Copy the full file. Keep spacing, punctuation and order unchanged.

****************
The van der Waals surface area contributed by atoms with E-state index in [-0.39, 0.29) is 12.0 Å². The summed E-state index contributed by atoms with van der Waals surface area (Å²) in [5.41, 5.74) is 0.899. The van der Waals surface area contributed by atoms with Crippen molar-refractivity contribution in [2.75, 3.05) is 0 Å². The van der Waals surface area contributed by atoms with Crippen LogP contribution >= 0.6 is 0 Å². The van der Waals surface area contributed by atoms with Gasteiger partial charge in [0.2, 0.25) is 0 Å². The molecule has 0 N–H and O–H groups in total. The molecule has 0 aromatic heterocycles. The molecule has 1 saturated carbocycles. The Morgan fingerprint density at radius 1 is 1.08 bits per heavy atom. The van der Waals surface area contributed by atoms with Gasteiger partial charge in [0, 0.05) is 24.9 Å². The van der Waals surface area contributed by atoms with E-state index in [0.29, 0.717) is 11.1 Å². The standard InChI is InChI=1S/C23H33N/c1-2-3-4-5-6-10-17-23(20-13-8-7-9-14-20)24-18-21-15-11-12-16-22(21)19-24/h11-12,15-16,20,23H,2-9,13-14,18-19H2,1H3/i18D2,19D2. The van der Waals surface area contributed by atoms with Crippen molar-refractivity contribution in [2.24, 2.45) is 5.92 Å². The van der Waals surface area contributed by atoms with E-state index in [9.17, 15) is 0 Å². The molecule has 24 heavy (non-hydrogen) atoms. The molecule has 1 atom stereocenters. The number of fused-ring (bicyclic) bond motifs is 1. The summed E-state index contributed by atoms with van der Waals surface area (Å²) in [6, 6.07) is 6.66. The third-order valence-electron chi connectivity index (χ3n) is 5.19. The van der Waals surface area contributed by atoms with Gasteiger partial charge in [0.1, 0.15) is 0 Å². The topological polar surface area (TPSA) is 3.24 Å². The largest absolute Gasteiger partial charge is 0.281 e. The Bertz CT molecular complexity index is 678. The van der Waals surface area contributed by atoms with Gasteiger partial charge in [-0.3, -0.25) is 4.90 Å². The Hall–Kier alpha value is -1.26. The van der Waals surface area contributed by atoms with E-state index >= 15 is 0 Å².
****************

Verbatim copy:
The van der Waals surface area contributed by atoms with E-state index in [-0.39, 0.29) is 12.0 Å². The summed E-state index contributed by atoms with van der Waals surface area (Å²) in [5.41, 5.74) is 0.899. The van der Waals surface area contributed by atoms with Crippen molar-refractivity contribution in [2.75, 3.05) is 0 Å². The van der Waals surface area contributed by atoms with Crippen LogP contribution >= 0.6 is 0 Å². The van der Waals surface area contributed by atoms with Gasteiger partial charge in [0.2, 0.25) is 0 Å². The molecule has 0 N–H and O–H groups in total. The molecule has 0 aromatic heterocycles. The molecule has 1 saturated carbocycles. The Morgan fingerprint density at radius 1 is 1.08 bits per heavy atom. The van der Waals surface area contributed by atoms with Gasteiger partial charge in [0, 0.05) is 24.9 Å². The van der Waals surface area contributed by atoms with E-state index in [0.29, 0.717) is 11.1 Å². The standard InChI is InChI=1S/C23H33N/c1-2-3-4-5-6-10-17-23(20-13-8-7-9-14-20)24-18-21-15-11-12-16-22(21)19-24/h11-12,15-16,20,23H,2-9,13-14,18-19H2,1H3/i18D2,19D2. The van der Waals surface area contributed by atoms with Crippen molar-refractivity contribution in [2.24, 2.45) is 5.92 Å². The van der Waals surface area contributed by atoms with E-state index in [9.17, 15) is 0 Å². The molecule has 24 heavy (non-hydrogen) atoms. The molecule has 1 atom stereocenters. The number of fused-ring (bicyclic) bond motifs is 1. The summed E-state index contributed by atoms with van der Waals surface area (Å²) in [6, 6.07) is 6.66. The third-order valence-electron chi connectivity index (χ3n) is 5.19. The van der Waals surface area contributed by atoms with Gasteiger partial charge in [0.1, 0.15) is 0 Å². The topological polar surface area (TPSA) is 3.24 Å². The largest absolute Gasteiger partial charge is 0.281 e. The Bertz CT molecular complexity index is 678. The van der Waals surface area contributed by atoms with Gasteiger partial charge in [-0.3, -0.25) is 4.90 Å². The Hall–Kier alpha value is -1.26. The van der Waals surface area contributed by atoms with E-state index >= 15 is 0 Å².